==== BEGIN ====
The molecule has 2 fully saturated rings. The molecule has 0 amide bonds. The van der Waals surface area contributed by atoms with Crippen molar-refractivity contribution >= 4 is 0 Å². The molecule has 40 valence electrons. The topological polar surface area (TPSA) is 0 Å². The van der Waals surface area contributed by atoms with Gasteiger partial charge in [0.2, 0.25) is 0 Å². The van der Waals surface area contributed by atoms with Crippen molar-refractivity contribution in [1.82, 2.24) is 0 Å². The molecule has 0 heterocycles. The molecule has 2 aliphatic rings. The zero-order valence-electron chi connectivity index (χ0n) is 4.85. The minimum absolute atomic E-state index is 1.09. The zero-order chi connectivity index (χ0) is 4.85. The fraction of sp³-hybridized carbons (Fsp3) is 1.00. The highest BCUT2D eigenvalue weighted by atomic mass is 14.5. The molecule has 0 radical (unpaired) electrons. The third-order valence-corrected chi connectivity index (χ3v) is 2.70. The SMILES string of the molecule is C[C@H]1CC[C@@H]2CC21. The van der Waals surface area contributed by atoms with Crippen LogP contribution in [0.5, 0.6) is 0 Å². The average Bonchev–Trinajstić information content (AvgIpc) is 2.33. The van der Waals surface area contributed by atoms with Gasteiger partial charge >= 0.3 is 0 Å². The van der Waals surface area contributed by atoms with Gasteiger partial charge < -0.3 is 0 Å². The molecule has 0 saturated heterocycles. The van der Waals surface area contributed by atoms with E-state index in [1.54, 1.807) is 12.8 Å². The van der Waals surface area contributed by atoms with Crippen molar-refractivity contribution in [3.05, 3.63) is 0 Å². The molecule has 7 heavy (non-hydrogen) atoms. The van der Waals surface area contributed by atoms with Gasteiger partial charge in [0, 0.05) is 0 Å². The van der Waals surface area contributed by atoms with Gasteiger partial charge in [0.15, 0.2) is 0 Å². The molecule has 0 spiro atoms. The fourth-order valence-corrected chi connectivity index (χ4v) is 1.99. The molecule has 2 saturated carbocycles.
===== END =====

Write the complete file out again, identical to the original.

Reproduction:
The molecule has 2 fully saturated rings. The molecule has 0 amide bonds. The van der Waals surface area contributed by atoms with Crippen molar-refractivity contribution >= 4 is 0 Å². The molecule has 40 valence electrons. The topological polar surface area (TPSA) is 0 Å². The van der Waals surface area contributed by atoms with Gasteiger partial charge in [0.2, 0.25) is 0 Å². The van der Waals surface area contributed by atoms with Crippen molar-refractivity contribution in [1.82, 2.24) is 0 Å². The molecule has 0 heterocycles. The molecule has 2 aliphatic rings. The zero-order valence-electron chi connectivity index (χ0n) is 4.85. The minimum absolute atomic E-state index is 1.09. The zero-order chi connectivity index (χ0) is 4.85. The fraction of sp³-hybridized carbons (Fsp3) is 1.00. The highest BCUT2D eigenvalue weighted by atomic mass is 14.5. The molecule has 0 radical (unpaired) electrons. The third-order valence-corrected chi connectivity index (χ3v) is 2.70. The SMILES string of the molecule is C[C@H]1CC[C@@H]2CC21. The van der Waals surface area contributed by atoms with Crippen LogP contribution in [0.5, 0.6) is 0 Å². The average Bonchev–Trinajstić information content (AvgIpc) is 2.33. The van der Waals surface area contributed by atoms with Gasteiger partial charge >= 0.3 is 0 Å². The van der Waals surface area contributed by atoms with Gasteiger partial charge < -0.3 is 0 Å². The molecule has 0 saturated heterocycles. The van der Waals surface area contributed by atoms with E-state index in [1.54, 1.807) is 12.8 Å². The van der Waals surface area contributed by atoms with Crippen molar-refractivity contribution in [3.05, 3.63) is 0 Å². The molecule has 7 heavy (non-hydrogen) atoms. The van der Waals surface area contributed by atoms with Gasteiger partial charge in [0, 0.05) is 0 Å². The van der Waals surface area contributed by atoms with Gasteiger partial charge in [0.15, 0.2) is 0 Å². The molecule has 0 spiro atoms. The fourth-order valence-corrected chi connectivity index (χ4v) is 1.99. The molecule has 2 saturated carbocycles.